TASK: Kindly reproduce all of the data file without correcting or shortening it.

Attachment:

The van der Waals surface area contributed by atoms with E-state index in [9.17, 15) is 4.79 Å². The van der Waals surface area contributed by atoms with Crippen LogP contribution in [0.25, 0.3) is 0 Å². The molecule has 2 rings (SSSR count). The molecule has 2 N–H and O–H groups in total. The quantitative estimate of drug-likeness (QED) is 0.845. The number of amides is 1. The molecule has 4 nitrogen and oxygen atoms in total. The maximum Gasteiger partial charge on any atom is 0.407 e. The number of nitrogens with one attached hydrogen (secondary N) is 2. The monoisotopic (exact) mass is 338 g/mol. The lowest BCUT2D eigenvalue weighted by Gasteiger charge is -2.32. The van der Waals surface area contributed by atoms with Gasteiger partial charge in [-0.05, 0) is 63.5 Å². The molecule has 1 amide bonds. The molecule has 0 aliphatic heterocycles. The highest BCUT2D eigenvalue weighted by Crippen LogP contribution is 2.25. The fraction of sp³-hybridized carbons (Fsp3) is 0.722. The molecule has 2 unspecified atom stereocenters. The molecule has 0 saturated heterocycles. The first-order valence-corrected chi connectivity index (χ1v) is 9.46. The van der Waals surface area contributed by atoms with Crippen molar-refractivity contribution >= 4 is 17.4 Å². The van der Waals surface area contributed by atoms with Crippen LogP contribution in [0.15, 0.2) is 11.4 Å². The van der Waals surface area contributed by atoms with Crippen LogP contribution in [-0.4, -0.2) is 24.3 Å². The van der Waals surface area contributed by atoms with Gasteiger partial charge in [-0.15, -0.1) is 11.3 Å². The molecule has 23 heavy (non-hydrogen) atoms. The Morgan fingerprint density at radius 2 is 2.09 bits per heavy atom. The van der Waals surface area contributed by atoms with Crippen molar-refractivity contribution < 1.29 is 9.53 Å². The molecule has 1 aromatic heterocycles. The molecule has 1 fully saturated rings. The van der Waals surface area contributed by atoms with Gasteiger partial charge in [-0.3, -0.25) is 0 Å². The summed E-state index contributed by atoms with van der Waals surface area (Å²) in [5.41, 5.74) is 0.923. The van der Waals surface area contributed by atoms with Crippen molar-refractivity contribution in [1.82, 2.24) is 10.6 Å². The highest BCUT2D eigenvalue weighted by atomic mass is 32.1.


The van der Waals surface area contributed by atoms with E-state index in [9.17, 15) is 4.79 Å². The van der Waals surface area contributed by atoms with Crippen LogP contribution in [0.25, 0.3) is 0 Å². The molecule has 2 rings (SSSR count). The molecule has 2 N–H and O–H groups in total. The quantitative estimate of drug-likeness (QED) is 0.845. The number of amides is 1. The molecule has 4 nitrogen and oxygen atoms in total. The maximum Gasteiger partial charge on any atom is 0.407 e. The number of nitrogens with one attached hydrogen (secondary N) is 2. The monoisotopic (exact) mass is 338 g/mol. The lowest BCUT2D eigenvalue weighted by Gasteiger charge is -2.32. The van der Waals surface area contributed by atoms with Gasteiger partial charge in [-0.05, 0) is 63.5 Å². The molecule has 1 amide bonds. The molecule has 0 aliphatic heterocycles. The highest BCUT2D eigenvalue weighted by Crippen LogP contribution is 2.25. The fraction of sp³-hybridized carbons (Fsp3) is 0.722. The molecule has 2 unspecified atom stereocenters. The molecule has 0 saturated heterocycles. The first-order valence-corrected chi connectivity index (χ1v) is 9.46. The van der Waals surface area contributed by atoms with Crippen molar-refractivity contribution >= 4 is 17.4 Å². The van der Waals surface area contributed by atoms with Crippen LogP contribution in [0.15, 0.2) is 11.4 Å². The van der Waals surface area contributed by atoms with Crippen LogP contribution in [-0.4, -0.2) is 24.3 Å². The van der Waals surface area contributed by atoms with Gasteiger partial charge in [-0.15, -0.1) is 11.3 Å². The molecule has 23 heavy (non-hydrogen) atoms. The Morgan fingerprint density at radius 2 is 2.09 bits per heavy atom. The van der Waals surface area contributed by atoms with Crippen molar-refractivity contribution < 1.29 is 9.53 Å². The molecule has 1 aromatic heterocycles. The molecule has 1 fully saturated rings. The van der Waals surface area contributed by atoms with Gasteiger partial charge in [-0.3, -0.25) is 0 Å². The summed E-state index contributed by atoms with van der Waals surface area (Å²) in [5.41, 5.74) is 0.923. The van der Waals surface area contributed by atoms with Crippen molar-refractivity contribution in [1.82, 2.24) is 10.6 Å². The highest BCUT2D eigenvalue weighted by atomic mass is 32.1.